NCAA Draft Constitution Would Reduce Org’s Hold Over College Sports

The draft constitution still bars schools from paying athletes to play but would include greater representation for student-athletes in the org's governance.
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  • The restructuring will give each of the NCAA's three divisions the power to govern itself.
  • It would also reduce the Board of Governors from 21 members to nine and include a recently graduated athlete.
  • The draft will go to membership for feedback following next week's constitutional convention.

The NCAA is proposing to alter its structure to reduce its authority to govern college sports and instead give each of its divisions, conferences, and schools greater power to manage themselves.

If approved by NCAA members, the restructuring would be the most significant since 1973 when the NCAA reorganized from a single group to form the three divisions that exist today — Divisions I, II, and III.

The proposed restructuring was revealed in a draft constitution that the NCAA made public on Nov. 8.

Per the draft, the NCAA would grant each division the authority to reorganize and restructure to meet their particular needs. For instance, each division would be able to set their own rules for academic eligibility and national championships. They could even form new subdivisions. Division I has just one subdivision for football, but it could decide to create more for other sports under the draft constitution.

Another proposed change would reduce the NCAA's Board of Governors from 21 members to nine and would include one recently graduated athlete. The draft also calls for former student-athletes to be added to the leadership bodies of all three NCAA divisions.

“The ratification of a new constitution in January is the first step in the process of transforming NCAA governance”
Jack DiGioia, chairman of the NCAA Board of Governors and the president of Georgetown University

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The draft also affirms that athletes should be allowed to "benefit from commercialization" of their name, image, and likeness, but still bars member institutions from paying athletes.

The draft constitution was developed by a special committee that has been working since August. The committee was formed in response to criticism of the NCAA and to rapidly evolving issues, such as the decision to allow student-athletes to capitalize on their name, image and likeness.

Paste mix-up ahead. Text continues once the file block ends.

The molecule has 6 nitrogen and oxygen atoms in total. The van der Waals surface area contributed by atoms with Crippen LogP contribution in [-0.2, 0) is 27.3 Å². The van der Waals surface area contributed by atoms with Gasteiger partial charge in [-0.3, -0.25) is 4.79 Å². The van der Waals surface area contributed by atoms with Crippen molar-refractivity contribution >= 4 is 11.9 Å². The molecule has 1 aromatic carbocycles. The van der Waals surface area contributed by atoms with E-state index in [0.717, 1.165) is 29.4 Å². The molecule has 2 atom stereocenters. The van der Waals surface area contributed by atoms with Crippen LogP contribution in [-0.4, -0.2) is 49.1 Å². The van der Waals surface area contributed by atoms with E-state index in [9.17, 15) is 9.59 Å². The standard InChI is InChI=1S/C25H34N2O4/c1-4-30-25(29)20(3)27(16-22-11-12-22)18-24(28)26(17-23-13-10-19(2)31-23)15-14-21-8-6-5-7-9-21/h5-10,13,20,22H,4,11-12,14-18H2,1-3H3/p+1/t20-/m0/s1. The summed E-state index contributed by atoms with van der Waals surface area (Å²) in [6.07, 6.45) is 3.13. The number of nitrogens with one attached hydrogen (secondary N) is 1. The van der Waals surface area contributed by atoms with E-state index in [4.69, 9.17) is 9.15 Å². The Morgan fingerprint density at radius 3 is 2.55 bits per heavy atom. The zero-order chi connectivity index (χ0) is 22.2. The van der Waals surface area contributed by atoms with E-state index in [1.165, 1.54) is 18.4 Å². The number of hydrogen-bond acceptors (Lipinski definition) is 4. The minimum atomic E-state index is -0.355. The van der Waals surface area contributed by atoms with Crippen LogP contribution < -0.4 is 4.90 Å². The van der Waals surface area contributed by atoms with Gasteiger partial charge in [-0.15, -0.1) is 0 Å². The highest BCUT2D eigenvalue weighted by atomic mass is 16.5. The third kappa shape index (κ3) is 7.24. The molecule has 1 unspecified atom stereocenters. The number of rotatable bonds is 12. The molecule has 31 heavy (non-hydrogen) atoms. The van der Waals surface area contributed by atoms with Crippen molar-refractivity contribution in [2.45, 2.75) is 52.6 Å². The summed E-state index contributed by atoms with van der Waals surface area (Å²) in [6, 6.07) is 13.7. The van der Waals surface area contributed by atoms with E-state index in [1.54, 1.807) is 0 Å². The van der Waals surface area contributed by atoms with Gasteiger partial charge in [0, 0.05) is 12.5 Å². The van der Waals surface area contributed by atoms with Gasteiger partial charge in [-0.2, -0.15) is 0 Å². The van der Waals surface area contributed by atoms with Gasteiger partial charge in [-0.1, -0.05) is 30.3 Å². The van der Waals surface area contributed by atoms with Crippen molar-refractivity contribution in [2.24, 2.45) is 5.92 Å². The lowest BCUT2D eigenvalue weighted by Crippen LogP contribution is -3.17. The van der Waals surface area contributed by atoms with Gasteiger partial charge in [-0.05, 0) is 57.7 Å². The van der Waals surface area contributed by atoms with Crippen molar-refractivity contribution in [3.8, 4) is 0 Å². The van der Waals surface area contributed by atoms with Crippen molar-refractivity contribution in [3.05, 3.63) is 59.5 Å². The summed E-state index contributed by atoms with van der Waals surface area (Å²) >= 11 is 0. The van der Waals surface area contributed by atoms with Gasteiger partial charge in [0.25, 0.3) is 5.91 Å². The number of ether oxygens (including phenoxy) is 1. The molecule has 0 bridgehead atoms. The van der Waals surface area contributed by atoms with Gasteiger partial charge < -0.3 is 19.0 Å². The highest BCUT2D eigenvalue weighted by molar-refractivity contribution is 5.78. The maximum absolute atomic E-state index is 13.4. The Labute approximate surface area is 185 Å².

The NCAA will hold a special convention on Nov. 15 to gather feedback on the draft constitution from its members. A final vote on a new constitution then will be held during the NCAA's annual convention in January 2022.

"The ratification of a new constitution in January is the first step in the process of transforming NCAA governance," said Jack DiGioia, chairman of the NCAA Board of Governors and the president of Georgetown University. "A new constitution will provide the divisions the flexibility they need to act."

Among those responding to the draft constitution was Amy Privette Perko, chief executive officer for the Knight Commission on Intercollegiate Athletics.

"We're pleased that including college athletes as voting members on the divisional boards is one of the proposed constitutional provisions," she told BestColleges. "However, it's now up to each division to determine the composition of its governing board, so it's not clear if there will be a meaningful number of athletes within each division."

The Knight Commission has been actively advocating for student representation in leadership roles. In an October 20, 2021 letter, the Knight Commission repeated its call for the NCAA to provide "meaningful representation for college athletes at all levels, and [that] major national governance bodies should have a majority of independent directors, including former athletes."

Looking ahead, Perko predicted that most of the changes will eventually occur within Division I because she said that schools within Division II and III are largely pleased with the current setup. Division I is the NCAA's top level with 315 schools, and it is the division that has experienced the most turmoil and scrutiny in recent months.

"Once we got into this, we really found out that many of the issues were the Division I level," agreed West Virginia athletic director Shane Lyons, the chairman of the Division I Council and a member of the constitution committee.

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